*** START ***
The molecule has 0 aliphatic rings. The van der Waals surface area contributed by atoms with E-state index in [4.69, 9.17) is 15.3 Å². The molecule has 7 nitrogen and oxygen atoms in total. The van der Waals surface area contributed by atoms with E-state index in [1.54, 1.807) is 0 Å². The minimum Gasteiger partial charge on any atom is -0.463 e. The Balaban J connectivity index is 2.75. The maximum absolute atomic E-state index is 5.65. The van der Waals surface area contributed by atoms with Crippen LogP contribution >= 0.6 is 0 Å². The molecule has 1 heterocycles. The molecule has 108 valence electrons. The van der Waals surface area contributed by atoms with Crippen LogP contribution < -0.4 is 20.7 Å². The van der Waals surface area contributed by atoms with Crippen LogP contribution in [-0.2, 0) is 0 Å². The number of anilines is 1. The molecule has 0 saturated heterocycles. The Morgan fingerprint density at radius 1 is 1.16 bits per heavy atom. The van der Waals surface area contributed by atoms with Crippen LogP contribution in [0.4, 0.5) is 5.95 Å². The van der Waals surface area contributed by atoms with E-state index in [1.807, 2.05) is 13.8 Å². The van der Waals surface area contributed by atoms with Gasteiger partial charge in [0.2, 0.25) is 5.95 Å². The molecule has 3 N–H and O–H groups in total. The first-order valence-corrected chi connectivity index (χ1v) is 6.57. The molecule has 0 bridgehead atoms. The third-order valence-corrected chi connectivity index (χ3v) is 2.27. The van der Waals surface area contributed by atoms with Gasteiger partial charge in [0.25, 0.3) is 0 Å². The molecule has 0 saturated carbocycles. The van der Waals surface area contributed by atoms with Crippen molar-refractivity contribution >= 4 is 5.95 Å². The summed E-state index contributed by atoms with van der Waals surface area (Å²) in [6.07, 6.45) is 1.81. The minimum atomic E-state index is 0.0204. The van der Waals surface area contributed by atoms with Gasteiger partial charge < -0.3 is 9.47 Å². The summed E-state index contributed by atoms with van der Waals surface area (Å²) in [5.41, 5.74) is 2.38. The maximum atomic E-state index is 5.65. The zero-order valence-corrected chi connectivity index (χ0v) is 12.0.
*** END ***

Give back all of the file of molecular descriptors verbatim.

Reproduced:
The molecule has 0 aliphatic rings. The van der Waals surface area contributed by atoms with E-state index in [4.69, 9.17) is 15.3 Å². The molecule has 7 nitrogen and oxygen atoms in total. The van der Waals surface area contributed by atoms with E-state index in [1.54, 1.807) is 0 Å². The minimum Gasteiger partial charge on any atom is -0.463 e. The Balaban J connectivity index is 2.75. The maximum absolute atomic E-state index is 5.65. The van der Waals surface area contributed by atoms with Crippen LogP contribution >= 0.6 is 0 Å². The molecule has 1 heterocycles. The molecule has 108 valence electrons. The van der Waals surface area contributed by atoms with Crippen LogP contribution < -0.4 is 20.7 Å². The van der Waals surface area contributed by atoms with Crippen LogP contribution in [-0.2, 0) is 0 Å². The number of anilines is 1. The molecule has 0 saturated heterocycles. The Morgan fingerprint density at radius 1 is 1.16 bits per heavy atom. The van der Waals surface area contributed by atoms with Crippen LogP contribution in [0.4, 0.5) is 5.95 Å². The van der Waals surface area contributed by atoms with E-state index in [1.807, 2.05) is 13.8 Å². The van der Waals surface area contributed by atoms with Gasteiger partial charge in [0.2, 0.25) is 5.95 Å². The molecule has 3 N–H and O–H groups in total. The first-order valence-corrected chi connectivity index (χ1v) is 6.57. The molecule has 0 bridgehead atoms. The third-order valence-corrected chi connectivity index (χ3v) is 2.27. The van der Waals surface area contributed by atoms with Gasteiger partial charge in [0.25, 0.3) is 0 Å². The molecule has 0 saturated carbocycles. The van der Waals surface area contributed by atoms with Crippen molar-refractivity contribution >= 4 is 5.95 Å². The summed E-state index contributed by atoms with van der Waals surface area (Å²) in [6.07, 6.45) is 1.81. The minimum atomic E-state index is 0.0204. The van der Waals surface area contributed by atoms with Gasteiger partial charge < -0.3 is 9.47 Å². The summed E-state index contributed by atoms with van der Waals surface area (Å²) in [5.41, 5.74) is 2.38. The maximum atomic E-state index is 5.65. The zero-order valence-corrected chi connectivity index (χ0v) is 12.0.